Looking for a better answer than “It depends”?
The Administrative Office of the U.S. Courts produces for every fiscal year (Oct. 1 to Sept. 30) a report of the “Judicial Business of the United States Courts.” Included in that report is information about the median time it takes to go through the various stages of an appeal, including the time it takes to go from filing a notice of appeal to a final decision. (See, for example, Judicial Business 2011, at Tables B-4, B-4A to B-4D).
My office is in Pittsburgh, which is in the Third Circuit. For cases the Third Circuit decided on the merits in fiscal year 2011 (October 2010 to September 2011), the median number of months between the filing of the notice of appeal and final disposition was 9.7 (Table B-4). For fiscal year 2012, the comparable number is 7.7 (See Judicial Business 2012, at Table B-4). What do those numbers mean?
Well, generally they mean that 50% of 2,484 cases decided on the merits in 2011 were decided by the time 9.7 months had passed. Same for 2012: 50% of 2,493 cases decided on the merits were decided in 7.7 months. What about the other 50%? Those cases took longer than 9.7 months in 2011 and longer than 7.7 months in 2012. How much longer? The tables provide no clue.
So, what can you say about how long an appeal will take in the Third Circuit? All you can say is that half the cases that court decided in the last fiscal year were decided in 7.7 months.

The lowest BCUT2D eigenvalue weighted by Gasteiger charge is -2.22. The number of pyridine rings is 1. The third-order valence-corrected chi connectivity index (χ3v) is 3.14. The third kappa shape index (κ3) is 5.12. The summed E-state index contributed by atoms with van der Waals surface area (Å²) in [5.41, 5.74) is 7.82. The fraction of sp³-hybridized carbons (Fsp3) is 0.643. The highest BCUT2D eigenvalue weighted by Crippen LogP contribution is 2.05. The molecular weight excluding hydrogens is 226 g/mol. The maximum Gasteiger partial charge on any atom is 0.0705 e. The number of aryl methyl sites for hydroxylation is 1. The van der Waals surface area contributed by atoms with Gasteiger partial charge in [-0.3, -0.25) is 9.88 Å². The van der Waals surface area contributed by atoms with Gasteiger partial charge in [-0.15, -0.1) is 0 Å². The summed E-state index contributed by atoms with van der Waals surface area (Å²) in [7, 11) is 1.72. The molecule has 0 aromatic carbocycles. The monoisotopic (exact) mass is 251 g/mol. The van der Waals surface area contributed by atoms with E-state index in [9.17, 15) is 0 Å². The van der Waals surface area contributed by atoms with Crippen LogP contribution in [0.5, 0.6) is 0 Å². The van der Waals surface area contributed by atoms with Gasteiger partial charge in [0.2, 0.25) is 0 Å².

Does that mean your appeal has a fair chance of being decided in 7.7 months? No.
Whether your appeal takes less than 7.7 months or substantially longer than 7.7 months depends in part on whether it is more like the “lower” half of 2,493 cases decided on the merits in FY 2012 or more like the “upper” half of those cases. Rather than look just at the overall numbers, dig a bit deeper and look at Tables B-4A through B-4D. Those tables won’t give you exactly what you’re looking for either, but they’ll provide better information than Table B-4 will.
In Table B-4A, for example, you’ll see that the median number of months it took to decide 596 criminal appeals in FY 2012 was 11.7 – i.e., 4 months longer than the overall median. The Third Circuit decided half of the 616 “other civil cases” (civil cases other than a prisoner petitions) in 10.5 months. The median for bankruptcy appeals was 10.4 months (Table B-4B). On the other hand, the median for prisoner petition cases (of which there were 627 in FY 2012, making it one of the largest subcategories of cases) was 4.1 months (Table B-4A) and the median for original proceedings was 1.3 months (Table B-4D).
The 7.7 month “overall” median reflects all of these cases (and administrative proceedings as well – see Table B-4C). So, is your appeal more like a prisoner petition case or more like a criminal case, a standard civil case, or a bankruptcy appeal? The answer to that question will help you decide if any of the reported statistics are useful to you and which may be most useful.